I am currently reading HOW CAN I HELP? (Stories and Reflections on Service) by Ram Dass & Paul Gorman.  I am 56 pages into it, and because it is sooo deep, it is going to be a bit slower read for me.  I find myself underlining, taking notes, and folding over almost every page.  How can I do my type of review on something like that.  It would be pages long to read.  So instead of doing just ONE review of this book, I think I will write something up daily on what I am learning from this book.  It might be easier for you to read, and it will definitely be easier for me to type.  🙂

I bought this book because I overheard a conversation by the 2 women who work in my church’s bookstore.  One woman was telling the other that this particular book was great for people who spend much of their time in service and who might feel burnt out at times.  That instantly sent bells off inside my head.  I volunteer for 3 different organizations.  My passion and mission in life is that of service, and to be totally honest with you, sometimes I get burnt out.  So, of course, I bought the book!

Do you participate in community service?  If so, why?  This is a question that was talked a bit about in SAME KIND OF DIFFERENT AS ME and WHAT DIFFERENCE DO IT MAKE.  People have all kinds of reasons for participating in community service or even just helping out a neighbor.  The other day, I went to pick up my daughter from her friend’s house. It was 7pm and it was time for her to be home.  When the other mom let me in, she said, “Naomi was such a great help.  She helped Cameron with his reading homework.  It gave me a break. I really appreciated that.”  I thought it was pretty cool that Naomi would help her friend (who is 2 grades behind her).  I thought, “you learn more when you teach” so this is great for her.  I was also pleased that she WANTED to help her friend (kind of like taking care of a younger brother).  The mom also told me that he had to have his homework done before he could play, and that is when Naomi offered to help him.  So I know at some level, her helping Cameron was self-serving.

Motives.

Do you help to make yourself feel good?  Even if that isn’t what set you in motion, it’s an undeniable feeling afterwards, isn’t it?  Denver Moore said that he felt like people came to work at the homeless shelter food lines on the holidays out of guilt for what they had and the others didn’t…because it made them feel good about being blessed.  I know in some of my organizations, women get involved because they want to make new friends within the organization.  Neither of these things is wrong.  But in HOW CAN I HELP? it talks about being separate from your Ego (which is what gives you the motives) and realizing that we are all ONE…”US”.  Once we recognize that and FEEL that UNITY of being “US”, being of service is a natural thing that comes without motives or that “feel good” feeling.  It is just what you do as a natural extension of being alive.  The word “symbiotic” comes to mind: “any interdependent or mutually beneficial relationship between two persons, groups, etc.” (definition from dictionary.com)  When we help ONE, we help ALL.  And this desire to help is born of a natural compassion (which is what the first chapter of this book is on).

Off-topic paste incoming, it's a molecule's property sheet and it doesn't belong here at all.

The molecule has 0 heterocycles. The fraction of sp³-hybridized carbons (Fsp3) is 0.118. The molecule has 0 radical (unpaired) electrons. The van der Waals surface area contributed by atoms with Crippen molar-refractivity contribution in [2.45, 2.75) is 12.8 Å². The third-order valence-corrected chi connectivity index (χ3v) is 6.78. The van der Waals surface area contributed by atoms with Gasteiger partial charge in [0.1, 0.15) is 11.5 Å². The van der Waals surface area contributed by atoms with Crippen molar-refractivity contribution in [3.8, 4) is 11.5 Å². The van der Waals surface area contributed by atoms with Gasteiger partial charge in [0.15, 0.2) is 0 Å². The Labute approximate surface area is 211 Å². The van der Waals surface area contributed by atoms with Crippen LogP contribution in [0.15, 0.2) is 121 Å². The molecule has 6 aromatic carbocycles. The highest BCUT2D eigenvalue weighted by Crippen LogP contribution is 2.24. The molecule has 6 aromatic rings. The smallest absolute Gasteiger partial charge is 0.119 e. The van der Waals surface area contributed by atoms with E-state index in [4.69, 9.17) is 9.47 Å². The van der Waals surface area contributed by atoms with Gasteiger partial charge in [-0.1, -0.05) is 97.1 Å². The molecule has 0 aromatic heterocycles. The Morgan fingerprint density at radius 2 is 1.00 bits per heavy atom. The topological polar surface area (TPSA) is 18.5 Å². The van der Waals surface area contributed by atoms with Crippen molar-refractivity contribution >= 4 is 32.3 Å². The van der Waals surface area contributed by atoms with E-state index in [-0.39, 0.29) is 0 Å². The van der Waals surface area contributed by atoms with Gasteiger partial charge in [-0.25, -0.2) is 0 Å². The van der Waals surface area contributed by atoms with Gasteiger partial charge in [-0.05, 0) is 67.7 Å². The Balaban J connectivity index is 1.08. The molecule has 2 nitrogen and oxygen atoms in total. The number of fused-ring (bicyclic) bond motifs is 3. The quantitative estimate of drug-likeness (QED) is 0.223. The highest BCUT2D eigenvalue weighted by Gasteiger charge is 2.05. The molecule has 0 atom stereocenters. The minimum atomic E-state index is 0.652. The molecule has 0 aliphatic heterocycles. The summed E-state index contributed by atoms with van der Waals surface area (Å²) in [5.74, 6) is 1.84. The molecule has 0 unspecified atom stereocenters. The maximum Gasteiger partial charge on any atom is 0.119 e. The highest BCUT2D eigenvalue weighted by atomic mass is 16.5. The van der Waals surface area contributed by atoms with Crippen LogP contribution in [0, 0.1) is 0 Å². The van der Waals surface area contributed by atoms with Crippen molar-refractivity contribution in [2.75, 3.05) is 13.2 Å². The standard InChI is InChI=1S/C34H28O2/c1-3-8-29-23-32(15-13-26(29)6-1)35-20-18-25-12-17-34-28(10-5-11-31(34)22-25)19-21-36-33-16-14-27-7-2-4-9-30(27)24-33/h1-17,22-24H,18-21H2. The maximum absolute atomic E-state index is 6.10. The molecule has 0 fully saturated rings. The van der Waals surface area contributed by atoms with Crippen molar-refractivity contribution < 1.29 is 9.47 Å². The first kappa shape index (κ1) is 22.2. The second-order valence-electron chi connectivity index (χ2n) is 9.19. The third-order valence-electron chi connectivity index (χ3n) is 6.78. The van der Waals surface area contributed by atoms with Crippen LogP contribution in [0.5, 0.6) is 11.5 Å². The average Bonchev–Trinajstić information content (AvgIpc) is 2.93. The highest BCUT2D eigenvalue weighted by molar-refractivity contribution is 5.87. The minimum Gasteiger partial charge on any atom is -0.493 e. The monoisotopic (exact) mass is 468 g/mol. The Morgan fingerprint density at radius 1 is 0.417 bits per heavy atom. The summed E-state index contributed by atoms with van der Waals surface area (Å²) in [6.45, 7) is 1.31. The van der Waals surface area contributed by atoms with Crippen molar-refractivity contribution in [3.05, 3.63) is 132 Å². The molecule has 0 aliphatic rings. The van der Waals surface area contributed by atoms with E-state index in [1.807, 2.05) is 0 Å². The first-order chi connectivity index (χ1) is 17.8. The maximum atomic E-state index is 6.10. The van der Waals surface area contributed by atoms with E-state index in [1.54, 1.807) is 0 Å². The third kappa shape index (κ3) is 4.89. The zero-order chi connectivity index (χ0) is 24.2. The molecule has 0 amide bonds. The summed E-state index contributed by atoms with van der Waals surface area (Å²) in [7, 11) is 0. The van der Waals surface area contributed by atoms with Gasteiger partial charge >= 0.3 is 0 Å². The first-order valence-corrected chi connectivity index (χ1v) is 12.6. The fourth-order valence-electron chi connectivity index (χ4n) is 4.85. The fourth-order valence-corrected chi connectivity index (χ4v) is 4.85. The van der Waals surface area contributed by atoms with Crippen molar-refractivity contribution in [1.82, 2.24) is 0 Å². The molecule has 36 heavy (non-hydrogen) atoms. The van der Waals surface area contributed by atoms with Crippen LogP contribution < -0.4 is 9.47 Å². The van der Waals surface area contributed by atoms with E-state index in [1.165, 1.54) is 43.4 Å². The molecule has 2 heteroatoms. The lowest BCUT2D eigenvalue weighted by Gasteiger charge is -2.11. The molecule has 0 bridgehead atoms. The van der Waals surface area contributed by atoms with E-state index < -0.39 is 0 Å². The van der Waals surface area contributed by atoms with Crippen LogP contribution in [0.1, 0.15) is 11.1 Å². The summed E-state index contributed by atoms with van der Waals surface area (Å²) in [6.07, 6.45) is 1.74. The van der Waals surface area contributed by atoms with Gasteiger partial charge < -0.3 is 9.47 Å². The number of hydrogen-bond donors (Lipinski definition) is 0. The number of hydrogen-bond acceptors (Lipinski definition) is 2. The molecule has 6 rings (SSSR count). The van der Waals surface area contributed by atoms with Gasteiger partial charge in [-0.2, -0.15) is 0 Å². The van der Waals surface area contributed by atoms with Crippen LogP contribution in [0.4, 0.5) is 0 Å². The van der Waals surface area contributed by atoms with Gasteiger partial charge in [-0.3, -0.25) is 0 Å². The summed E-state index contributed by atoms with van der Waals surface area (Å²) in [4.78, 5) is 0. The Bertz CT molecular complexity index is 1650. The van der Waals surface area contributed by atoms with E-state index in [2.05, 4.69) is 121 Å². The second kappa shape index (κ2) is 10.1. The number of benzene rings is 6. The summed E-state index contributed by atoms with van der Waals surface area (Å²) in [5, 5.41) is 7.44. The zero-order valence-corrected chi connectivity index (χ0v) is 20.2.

On Natural Compassion:

I think most of us are born with a Natural Compassion.  We see someone hurting, and we want to help them.  Yet sometimes, we stop and we ask ourselves if we can handle that or if we have what it takes to help them.  I know that when I was asked to lead a women’s retreat for women who are HIV/AIDS positive, I asked these questions.  I do not have HIV/AIDS; I don’t fight that battle every day.  How am I ever going to know what these women need?  How am I ever going to be able to provide them with a retreat that meets their needs?  Here is what the book says about that:

“We may have a difficult time facing the suffering of others because we don’t know how to deal with our own pain and suffering.”

“And when we wonder what we have to offer anyone under any circumstances, aren’t we really questioning our self-worth?”

“The more wrenching the situation, the more likely such issues will be central.  Who are we to ourselves and to one another? — it will all come down to that.”

“Can we see that to b e of most service to others we must face our own doubts, needs and resistances?”

“The reward, the real grace, of conscious service, then, is the opportunity not only to help relieve suffering but to grow in wisdom, experience greater unity, and have a good time while doing it.”

I can tell you that in planning for the women’s retreat, I took volunteer classes at Allies Linked for the Prevention of HIV and AIDS, the organization that was hosting the event.  One of the classes I took was named “compassion”.  It was my first very real conversation with people who were both HIV/AIDS positive and who were not.  And my fear was erased, well at least some of it.  During the registration period of the retreat, while the women were arriving, I was very nervous. I still doubted myself.  What did I have to offer these women?  I knew I had planned an amazing weekend for them, but would they accept me as a non HIV/AIDS person?  Would I be an outsider? Would they allow me to serve them?  All of these were *my own* fears.  Once they arrived, it was quickly clear, that my fears were my own.  It was an amazing weekend of service…..why?  Because I let go of my fears and realized that I had everything I needed in order to be of service to them…I had my compassion and my love.

Tomorrow we will go a bit further into how I was able to help them during the retreat…how I let go of that fear (as described in this book).

For now, thank you for taking this journey with me.  I do truly appreciate all of my readers!

Much Love,

Martha

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